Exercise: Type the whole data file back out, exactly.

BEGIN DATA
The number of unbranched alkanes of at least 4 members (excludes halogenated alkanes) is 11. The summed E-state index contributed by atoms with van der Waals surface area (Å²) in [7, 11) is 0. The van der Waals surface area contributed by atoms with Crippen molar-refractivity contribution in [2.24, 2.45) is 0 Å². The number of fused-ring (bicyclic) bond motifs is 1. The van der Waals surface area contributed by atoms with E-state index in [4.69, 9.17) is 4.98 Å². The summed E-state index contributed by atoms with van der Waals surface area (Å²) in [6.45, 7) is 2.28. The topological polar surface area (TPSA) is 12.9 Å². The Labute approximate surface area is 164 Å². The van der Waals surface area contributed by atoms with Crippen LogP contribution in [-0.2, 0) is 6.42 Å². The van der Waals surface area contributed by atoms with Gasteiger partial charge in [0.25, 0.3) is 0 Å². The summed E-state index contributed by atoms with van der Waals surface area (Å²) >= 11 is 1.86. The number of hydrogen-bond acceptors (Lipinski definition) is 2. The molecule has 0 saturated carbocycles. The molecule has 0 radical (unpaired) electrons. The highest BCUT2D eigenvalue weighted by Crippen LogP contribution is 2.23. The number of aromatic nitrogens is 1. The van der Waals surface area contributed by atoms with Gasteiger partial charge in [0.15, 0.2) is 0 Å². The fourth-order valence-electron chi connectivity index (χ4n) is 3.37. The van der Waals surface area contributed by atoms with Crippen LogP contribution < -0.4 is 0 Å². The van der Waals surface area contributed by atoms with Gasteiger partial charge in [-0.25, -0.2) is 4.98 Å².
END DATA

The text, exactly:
The number of unbranched alkanes of at least 4 members (excludes halogenated alkanes) is 11. The summed E-state index contributed by atoms with van der Waals surface area (Å²) in [7, 11) is 0. The van der Waals surface area contributed by atoms with Crippen molar-refractivity contribution in [2.24, 2.45) is 0 Å². The number of fused-ring (bicyclic) bond motifs is 1. The van der Waals surface area contributed by atoms with E-state index in [4.69, 9.17) is 4.98 Å². The summed E-state index contributed by atoms with van der Waals surface area (Å²) in [6.45, 7) is 2.28. The topological polar surface area (TPSA) is 12.9 Å². The Labute approximate surface area is 164 Å². The van der Waals surface area contributed by atoms with Crippen LogP contribution in [-0.2, 0) is 6.42 Å². The van der Waals surface area contributed by atoms with Gasteiger partial charge in [0.25, 0.3) is 0 Å². The summed E-state index contributed by atoms with van der Waals surface area (Å²) >= 11 is 1.86. The number of hydrogen-bond acceptors (Lipinski definition) is 2. The molecule has 0 saturated carbocycles. The molecule has 0 radical (unpaired) electrons. The highest BCUT2D eigenvalue weighted by Crippen LogP contribution is 2.23. The number of aromatic nitrogens is 1. The van der Waals surface area contributed by atoms with Gasteiger partial charge in [0.15, 0.2) is 0 Å². The fourth-order valence-electron chi connectivity index (χ4n) is 3.37. The van der Waals surface area contributed by atoms with Crippen LogP contribution < -0.4 is 0 Å². The van der Waals surface area contributed by atoms with Gasteiger partial charge in [-0.25, -0.2) is 4.98 Å².